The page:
Today in History:

34 Series I Volume IX- Serial 9 - Roanoke


trebled in strength in the last months, were then and still are unfinished, both as regards the protection of the men against the enemy's shell, guns, and mortars by sea, as well as his attacks by land. As the War Department had sanctioned, during the administration of Mr. Walker, my calling on the people for slave labor to work on the fortifications in my charge, and as my instructions were to push these fortifications to completion, I considered it proper in itself and necessary to the faithful obedience of my orders to continue using, as before, this labor until the exercise of the authority granted me by the Government to hire slaves should be successful in procuring the requisite labor. It was intended to be my last call.

The counties of the Peninsula and neighborhood having furnished negroes frequently, I throughout it prudent to call upon the counties of Chesterfield and Dinwiddie for this last supply, and I believe I have exercised the power (recognized by the War Department) with discretion. Nevertheless, I immediately directed Mr. Lamb not to take any further steps with reference to the country of Chesterfield, and as he informed me that he had an appointment to meet the negroes from Dinwiddie at Petersburg, I instructed him to keep it, but not to bring any whose masters objected in the least to their coming. This course, pursued before the reception of your letter, I presume meets with the approbation of the War Department and the President. I received a letter last night from Captain Rives, temporarily in charge of the Engineer Department at Richmond, stating in effect that he was not prepared to undertake the hiring of negroes for the works her of their control.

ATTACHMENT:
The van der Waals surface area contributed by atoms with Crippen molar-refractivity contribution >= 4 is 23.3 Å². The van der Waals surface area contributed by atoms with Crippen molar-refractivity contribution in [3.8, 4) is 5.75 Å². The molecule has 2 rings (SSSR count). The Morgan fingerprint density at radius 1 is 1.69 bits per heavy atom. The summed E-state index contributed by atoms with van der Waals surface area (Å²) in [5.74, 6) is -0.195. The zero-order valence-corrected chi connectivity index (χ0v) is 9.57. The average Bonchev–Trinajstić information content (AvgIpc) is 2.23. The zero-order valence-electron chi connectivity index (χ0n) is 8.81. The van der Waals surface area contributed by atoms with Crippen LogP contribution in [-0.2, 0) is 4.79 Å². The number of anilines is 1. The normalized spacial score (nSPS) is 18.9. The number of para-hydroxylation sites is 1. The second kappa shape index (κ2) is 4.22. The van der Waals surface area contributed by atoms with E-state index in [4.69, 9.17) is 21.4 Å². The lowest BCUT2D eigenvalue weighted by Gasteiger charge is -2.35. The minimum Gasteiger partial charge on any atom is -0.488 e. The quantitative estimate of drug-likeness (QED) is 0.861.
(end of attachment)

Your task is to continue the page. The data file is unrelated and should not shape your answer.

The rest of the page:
All the negroes are discharged from Yorktown with the exception of 160, about 130 of these being procured from the country of Greenville by calling upon the inhabitants to furnish the labor; it is reported to me that they furnished these men with pleasure. The number required by the works here is about 400. At Mulberry Island, on James River, there are about 30; 200 are required there, and at least 200 at Gloucester Point, where there are, I think, not more than 50, though I have not inquired within the last week.

Under these circumstances I beg that I may be furnished without delay with precise instructions which the War Department, I hope, is well assured will be executed with promptness to the letter and spirit. I beg that this communication may be laid before the President through the Secretary of War. Inclosed are copies of two letters from General Lee. That containing his original instructions to which allusion is made in one of the inclosed is mislaid, but doubtless will soon be found among the papers in the office.

I have the honor to be, very respectfully, your obedient servant,


Major-General, Commanding.

P. S.-You will also receive a copy of a communication from the War Department fully approving my course in impressing slaves.

[Inclosure Numbers 1.]

Richmond, Va., May 25, 1861.

Colonel J. B. MAGRUDER,

Commanding, &c., Yorktown:

COLONEL: Two 12-pounder brass pieces have been directed to be sent you at Yorktown, which may be applied to the land defenses either